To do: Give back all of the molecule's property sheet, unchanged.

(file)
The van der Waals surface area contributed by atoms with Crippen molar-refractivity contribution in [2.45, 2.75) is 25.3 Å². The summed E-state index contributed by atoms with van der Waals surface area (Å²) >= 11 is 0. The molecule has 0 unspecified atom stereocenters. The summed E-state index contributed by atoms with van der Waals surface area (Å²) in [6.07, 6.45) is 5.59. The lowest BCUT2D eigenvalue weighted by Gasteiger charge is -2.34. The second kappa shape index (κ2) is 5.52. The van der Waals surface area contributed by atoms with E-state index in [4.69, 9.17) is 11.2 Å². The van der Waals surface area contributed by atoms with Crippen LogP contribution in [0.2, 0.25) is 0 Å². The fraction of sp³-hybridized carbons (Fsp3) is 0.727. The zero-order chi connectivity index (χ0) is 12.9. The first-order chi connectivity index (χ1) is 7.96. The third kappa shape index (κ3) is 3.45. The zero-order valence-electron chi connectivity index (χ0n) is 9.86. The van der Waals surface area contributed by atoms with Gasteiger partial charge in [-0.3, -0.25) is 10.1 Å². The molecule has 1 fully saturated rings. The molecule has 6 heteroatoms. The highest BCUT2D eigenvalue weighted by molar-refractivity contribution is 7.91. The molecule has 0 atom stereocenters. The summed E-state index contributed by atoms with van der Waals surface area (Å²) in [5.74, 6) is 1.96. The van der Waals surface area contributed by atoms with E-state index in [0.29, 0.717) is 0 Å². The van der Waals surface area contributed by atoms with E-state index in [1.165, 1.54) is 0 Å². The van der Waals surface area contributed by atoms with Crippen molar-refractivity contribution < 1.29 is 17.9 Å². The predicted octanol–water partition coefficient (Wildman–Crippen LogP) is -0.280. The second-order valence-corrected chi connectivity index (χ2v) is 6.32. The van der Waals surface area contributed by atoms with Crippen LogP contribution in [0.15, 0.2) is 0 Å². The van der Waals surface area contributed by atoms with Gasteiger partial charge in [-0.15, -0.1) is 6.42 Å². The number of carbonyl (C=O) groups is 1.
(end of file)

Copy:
The van der Waals surface area contributed by atoms with Crippen molar-refractivity contribution in [2.45, 2.75) is 25.3 Å². The summed E-state index contributed by atoms with van der Waals surface area (Å²) >= 11 is 0. The molecule has 0 unspecified atom stereocenters. The summed E-state index contributed by atoms with van der Waals surface area (Å²) in [6.07, 6.45) is 5.59. The lowest BCUT2D eigenvalue weighted by Gasteiger charge is -2.34. The second kappa shape index (κ2) is 5.52. The van der Waals surface area contributed by atoms with E-state index in [4.69, 9.17) is 11.2 Å². The van der Waals surface area contributed by atoms with Crippen LogP contribution in [0.2, 0.25) is 0 Å². The fraction of sp³-hybridized carbons (Fsp3) is 0.727. The zero-order chi connectivity index (χ0) is 12.9. The first-order chi connectivity index (χ1) is 7.96. The third kappa shape index (κ3) is 3.45. The zero-order valence-electron chi connectivity index (χ0n) is 9.86. The van der Waals surface area contributed by atoms with Gasteiger partial charge in [-0.3, -0.25) is 10.1 Å². The molecule has 1 fully saturated rings. The molecule has 6 heteroatoms. The highest BCUT2D eigenvalue weighted by molar-refractivity contribution is 7.91. The molecule has 0 atom stereocenters. The summed E-state index contributed by atoms with van der Waals surface area (Å²) in [5.74, 6) is 1.96. The van der Waals surface area contributed by atoms with E-state index in [0.29, 0.717) is 0 Å². The van der Waals surface area contributed by atoms with E-state index in [1.165, 1.54) is 0 Å². The van der Waals surface area contributed by atoms with Crippen molar-refractivity contribution < 1.29 is 17.9 Å². The predicted octanol–water partition coefficient (Wildman–Crippen LogP) is -0.280. The second-order valence-corrected chi connectivity index (χ2v) is 6.32. The van der Waals surface area contributed by atoms with Crippen LogP contribution in [0.15, 0.2) is 0 Å². The van der Waals surface area contributed by atoms with Gasteiger partial charge in [-0.15, -0.1) is 6.42 Å². The number of carbonyl (C=O) groups is 1.